Question: Do you recommend that type 2 diabetics take a statin as a regular course of action – even if weight and cholesterol are in an optimal range?
Dr. Richard Jackson: Statins represent one of the most important medical breakthroughs of the last 50 years. They may be the most studied and safest of any of our current medications.
Large numbers of clinical research trials involving thousands of people have shown that their effect on lowering LDL cholesterol is accompanied by decreases in heart attacks, which results in lower death rates from heart disease. This positive benefit is one of the reasons that people with diabetes are living longer and healthier lives than ever before, since heart disease has been the leading cause of death in people with diabetes.
The large number of people followed in clinical studies, plus the millions of people who are now taking statins, have provided a lot of information on their safety. The first statins were actually a natural product purified from fungi discovered in Asia, which were known to lower LDL cholesterol. Current statins are just slight variations on these natural statins. The most common statin side effect is muscle aching, which occurs in less than 5% of people who take a statin. Interestingly, in clinical trials muscle aching occurred about as often in people taking a placebo (a control pill containing no active ingredients) as in those taking a statin. Most importantly, if you feel muscle aching after taking a statin, you can just stop it. This side effect is not permanent. Changing the dose or type of statin can often alleviate the muscle aching.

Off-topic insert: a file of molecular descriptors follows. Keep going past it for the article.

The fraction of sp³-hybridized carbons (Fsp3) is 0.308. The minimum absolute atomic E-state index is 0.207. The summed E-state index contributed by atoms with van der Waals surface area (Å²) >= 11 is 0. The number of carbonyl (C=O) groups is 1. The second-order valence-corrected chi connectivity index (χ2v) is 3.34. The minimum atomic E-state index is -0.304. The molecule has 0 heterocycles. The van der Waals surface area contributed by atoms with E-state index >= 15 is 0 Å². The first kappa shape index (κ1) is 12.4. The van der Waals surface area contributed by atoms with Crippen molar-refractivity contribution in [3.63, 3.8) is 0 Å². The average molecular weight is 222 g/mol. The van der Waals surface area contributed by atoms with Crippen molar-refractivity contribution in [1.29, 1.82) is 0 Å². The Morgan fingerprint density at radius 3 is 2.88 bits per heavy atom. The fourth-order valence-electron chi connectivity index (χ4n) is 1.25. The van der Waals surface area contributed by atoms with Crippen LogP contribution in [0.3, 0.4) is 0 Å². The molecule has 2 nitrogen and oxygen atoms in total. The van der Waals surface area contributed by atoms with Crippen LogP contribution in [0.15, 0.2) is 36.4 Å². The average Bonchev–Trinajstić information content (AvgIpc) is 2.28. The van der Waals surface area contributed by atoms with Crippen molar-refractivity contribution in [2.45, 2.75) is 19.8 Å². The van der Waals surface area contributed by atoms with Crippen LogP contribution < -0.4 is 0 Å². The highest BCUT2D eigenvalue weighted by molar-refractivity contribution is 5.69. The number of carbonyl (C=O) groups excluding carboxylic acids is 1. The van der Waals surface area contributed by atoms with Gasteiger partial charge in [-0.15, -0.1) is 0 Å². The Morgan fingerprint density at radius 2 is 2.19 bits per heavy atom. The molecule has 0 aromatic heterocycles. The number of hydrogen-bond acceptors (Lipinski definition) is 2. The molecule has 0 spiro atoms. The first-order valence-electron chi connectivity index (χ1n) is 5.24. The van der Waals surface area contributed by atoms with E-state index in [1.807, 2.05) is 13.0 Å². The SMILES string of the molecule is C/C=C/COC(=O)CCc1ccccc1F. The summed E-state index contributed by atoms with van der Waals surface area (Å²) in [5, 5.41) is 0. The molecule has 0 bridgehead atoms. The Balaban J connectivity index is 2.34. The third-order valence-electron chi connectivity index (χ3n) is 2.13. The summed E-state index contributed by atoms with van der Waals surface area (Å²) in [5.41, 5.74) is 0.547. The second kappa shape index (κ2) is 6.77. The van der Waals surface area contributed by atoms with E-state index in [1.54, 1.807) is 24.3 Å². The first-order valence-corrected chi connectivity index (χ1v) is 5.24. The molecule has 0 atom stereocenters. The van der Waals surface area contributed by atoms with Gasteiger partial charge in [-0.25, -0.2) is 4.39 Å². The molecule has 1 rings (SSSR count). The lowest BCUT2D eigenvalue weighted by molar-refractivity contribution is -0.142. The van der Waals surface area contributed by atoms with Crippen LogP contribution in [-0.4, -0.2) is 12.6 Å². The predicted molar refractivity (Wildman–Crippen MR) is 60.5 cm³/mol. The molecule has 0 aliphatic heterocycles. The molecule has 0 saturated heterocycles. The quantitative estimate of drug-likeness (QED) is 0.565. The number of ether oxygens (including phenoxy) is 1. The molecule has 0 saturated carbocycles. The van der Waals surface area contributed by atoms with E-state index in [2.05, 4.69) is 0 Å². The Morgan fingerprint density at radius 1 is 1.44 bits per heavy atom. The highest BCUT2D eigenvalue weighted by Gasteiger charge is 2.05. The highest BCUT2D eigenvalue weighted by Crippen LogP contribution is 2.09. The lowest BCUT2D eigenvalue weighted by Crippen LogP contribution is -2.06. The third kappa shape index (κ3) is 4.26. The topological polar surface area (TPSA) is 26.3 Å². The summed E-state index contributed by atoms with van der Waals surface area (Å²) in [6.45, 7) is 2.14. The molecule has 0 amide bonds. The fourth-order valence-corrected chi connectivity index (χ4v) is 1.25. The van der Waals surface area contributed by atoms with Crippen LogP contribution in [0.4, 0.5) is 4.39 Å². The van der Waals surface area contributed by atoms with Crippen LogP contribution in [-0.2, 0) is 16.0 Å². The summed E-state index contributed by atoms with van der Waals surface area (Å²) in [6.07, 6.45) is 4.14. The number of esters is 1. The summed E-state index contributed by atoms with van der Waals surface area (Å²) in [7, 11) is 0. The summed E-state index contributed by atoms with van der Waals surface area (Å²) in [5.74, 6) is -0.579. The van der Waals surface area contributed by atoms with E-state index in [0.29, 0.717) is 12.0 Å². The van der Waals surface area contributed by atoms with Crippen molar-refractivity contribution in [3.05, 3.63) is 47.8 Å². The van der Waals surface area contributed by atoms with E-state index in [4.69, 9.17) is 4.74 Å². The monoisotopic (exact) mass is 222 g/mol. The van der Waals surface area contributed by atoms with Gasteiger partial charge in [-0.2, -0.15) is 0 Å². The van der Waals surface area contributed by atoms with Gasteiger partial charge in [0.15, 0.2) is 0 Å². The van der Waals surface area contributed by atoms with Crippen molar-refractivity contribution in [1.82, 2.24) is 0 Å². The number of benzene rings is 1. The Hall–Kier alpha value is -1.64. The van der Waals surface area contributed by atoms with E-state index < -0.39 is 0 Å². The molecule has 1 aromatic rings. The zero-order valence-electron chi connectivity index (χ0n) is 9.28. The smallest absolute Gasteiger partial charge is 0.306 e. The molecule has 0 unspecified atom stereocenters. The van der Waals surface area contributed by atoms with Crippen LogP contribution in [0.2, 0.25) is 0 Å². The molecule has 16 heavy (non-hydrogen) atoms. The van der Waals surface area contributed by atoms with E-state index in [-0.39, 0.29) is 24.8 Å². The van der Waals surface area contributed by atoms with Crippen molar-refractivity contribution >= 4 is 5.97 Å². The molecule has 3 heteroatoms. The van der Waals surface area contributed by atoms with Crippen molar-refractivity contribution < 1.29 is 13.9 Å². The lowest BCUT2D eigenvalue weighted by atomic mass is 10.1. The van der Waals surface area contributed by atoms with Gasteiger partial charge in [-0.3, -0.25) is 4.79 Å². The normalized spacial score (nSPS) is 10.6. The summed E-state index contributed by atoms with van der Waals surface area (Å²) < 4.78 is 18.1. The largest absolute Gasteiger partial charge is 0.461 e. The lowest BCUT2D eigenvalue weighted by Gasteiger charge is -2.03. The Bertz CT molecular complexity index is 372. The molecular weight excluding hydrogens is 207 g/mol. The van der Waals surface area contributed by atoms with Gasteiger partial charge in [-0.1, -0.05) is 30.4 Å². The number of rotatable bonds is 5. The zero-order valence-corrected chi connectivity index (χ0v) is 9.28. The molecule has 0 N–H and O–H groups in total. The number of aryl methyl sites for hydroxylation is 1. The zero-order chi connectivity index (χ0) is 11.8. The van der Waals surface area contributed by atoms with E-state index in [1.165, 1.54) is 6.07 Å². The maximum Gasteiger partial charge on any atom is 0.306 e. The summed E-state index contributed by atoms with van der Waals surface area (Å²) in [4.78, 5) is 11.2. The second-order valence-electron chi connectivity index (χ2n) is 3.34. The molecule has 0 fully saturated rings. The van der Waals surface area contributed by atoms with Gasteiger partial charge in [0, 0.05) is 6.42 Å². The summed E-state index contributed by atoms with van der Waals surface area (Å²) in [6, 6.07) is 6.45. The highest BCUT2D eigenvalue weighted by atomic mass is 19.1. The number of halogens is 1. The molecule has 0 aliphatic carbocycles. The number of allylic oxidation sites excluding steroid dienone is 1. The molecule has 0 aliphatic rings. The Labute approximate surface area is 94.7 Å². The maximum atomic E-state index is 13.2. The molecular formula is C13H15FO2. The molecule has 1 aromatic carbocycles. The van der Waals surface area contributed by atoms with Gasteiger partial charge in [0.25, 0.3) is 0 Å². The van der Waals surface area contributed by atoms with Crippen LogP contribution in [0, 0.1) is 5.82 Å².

But what about you? Should you take a statin? The American Diabetes Association currently recommends statin treatment for everyone with diabetes over the age of 40 and the American Heart Association has very similar recommendations, advising statins for everyone with diabetes aged 40 to 75 years. However, the recommendations of the independent United States Preventive Services Task Force (USPSTF – this group, though independent, is endorsed and supported by the government) is quite different, recommending treatment only for those with diabetes whose 10 year cardiovascular event risk is above 10%. How do you know your 10 year risk? The method most used currently was produced by the American College of Cardiology, and a calculator is available at http://tools.acc.org/ascvd-risk-estimator-plus/#!/calculate/estimate/. To make things a little more complicated, this risk calculator has a bias, as it was based on older clinical studies. It predicts higher than expected cardiovascular event rates in current populations, and in particular, overestimates risk in people with diabetes.
So, again, what about you? I would recommend an approach similar to the USPSTF. Some people should clearly take a statin. Others, particularly women, may not receive much benefit. Some will be in the middle, and their choices should be made based on their personal history and preferences, usually in a conversation with their primary care doctor. The risk calculator above is a good place to start, and I would recommend doing the calculation two ways; once saying that you have diabetes, and once saying that you don’t. If your risk is above 10%, you should likely take a statin. If it is below 10%, discuss it with your doctor. You might decide to temporarily try a statin, and assess its impact on your LDL cholesterol and on how you feel. In the end, most people with type 2 diabetes will benefit from taking these inexpensive, effective medications.
Dr. Richard Jackson is an Endocrinologist who worked for more than 30 years with the Joslin Diabetes Center in Boston, MA.